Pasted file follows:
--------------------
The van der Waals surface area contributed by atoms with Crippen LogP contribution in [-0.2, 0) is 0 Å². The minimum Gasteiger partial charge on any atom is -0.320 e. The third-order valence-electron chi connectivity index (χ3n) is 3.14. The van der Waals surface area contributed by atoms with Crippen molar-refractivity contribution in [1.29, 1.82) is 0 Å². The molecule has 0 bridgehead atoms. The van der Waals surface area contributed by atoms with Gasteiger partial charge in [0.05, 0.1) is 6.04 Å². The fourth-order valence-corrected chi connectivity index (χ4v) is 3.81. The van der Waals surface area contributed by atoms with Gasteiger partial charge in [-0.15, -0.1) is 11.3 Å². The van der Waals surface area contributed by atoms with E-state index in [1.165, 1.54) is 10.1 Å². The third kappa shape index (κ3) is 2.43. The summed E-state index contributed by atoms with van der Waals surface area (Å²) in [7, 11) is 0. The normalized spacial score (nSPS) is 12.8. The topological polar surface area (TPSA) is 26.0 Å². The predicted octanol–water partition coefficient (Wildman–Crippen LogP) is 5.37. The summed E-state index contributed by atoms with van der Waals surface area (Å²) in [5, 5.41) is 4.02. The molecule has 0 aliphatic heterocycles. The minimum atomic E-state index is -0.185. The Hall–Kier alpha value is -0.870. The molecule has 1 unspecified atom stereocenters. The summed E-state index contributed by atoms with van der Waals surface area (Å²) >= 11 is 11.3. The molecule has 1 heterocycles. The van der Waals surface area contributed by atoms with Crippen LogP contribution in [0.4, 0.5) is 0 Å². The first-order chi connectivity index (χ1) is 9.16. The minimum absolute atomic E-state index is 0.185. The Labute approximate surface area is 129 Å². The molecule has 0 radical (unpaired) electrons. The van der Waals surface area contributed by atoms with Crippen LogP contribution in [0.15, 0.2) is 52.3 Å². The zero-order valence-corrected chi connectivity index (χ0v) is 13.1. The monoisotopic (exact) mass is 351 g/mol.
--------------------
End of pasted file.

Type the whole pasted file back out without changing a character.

The van der Waals surface area contributed by atoms with Crippen LogP contribution in [-0.2, 0) is 0 Å². The minimum Gasteiger partial charge on any atom is -0.320 e. The third-order valence-electron chi connectivity index (χ3n) is 3.14. The van der Waals surface area contributed by atoms with Crippen molar-refractivity contribution in [1.29, 1.82) is 0 Å². The molecule has 0 bridgehead atoms. The van der Waals surface area contributed by atoms with Gasteiger partial charge in [0.05, 0.1) is 6.04 Å². The fourth-order valence-corrected chi connectivity index (χ4v) is 3.81. The van der Waals surface area contributed by atoms with Gasteiger partial charge in [-0.15, -0.1) is 11.3 Å². The van der Waals surface area contributed by atoms with E-state index in [1.165, 1.54) is 10.1 Å². The third kappa shape index (κ3) is 2.43. The summed E-state index contributed by atoms with van der Waals surface area (Å²) in [7, 11) is 0. The normalized spacial score (nSPS) is 12.8. The topological polar surface area (TPSA) is 26.0 Å². The predicted octanol–water partition coefficient (Wildman–Crippen LogP) is 5.37. The summed E-state index contributed by atoms with van der Waals surface area (Å²) in [5, 5.41) is 4.02. The molecule has 0 aliphatic heterocycles. The minimum atomic E-state index is -0.185. The Hall–Kier alpha value is -0.870. The molecule has 1 unspecified atom stereocenters. The summed E-state index contributed by atoms with van der Waals surface area (Å²) >= 11 is 11.3. The molecule has 1 heterocycles. The van der Waals surface area contributed by atoms with Crippen LogP contribution in [0.4, 0.5) is 0 Å². The first-order chi connectivity index (χ1) is 9.16. The minimum absolute atomic E-state index is 0.185. The Labute approximate surface area is 129 Å². The molecule has 0 radical (unpaired) electrons. The van der Waals surface area contributed by atoms with Crippen LogP contribution in [0.15, 0.2) is 52.3 Å². The zero-order valence-corrected chi connectivity index (χ0v) is 13.1. The monoisotopic (exact) mass is 351 g/mol.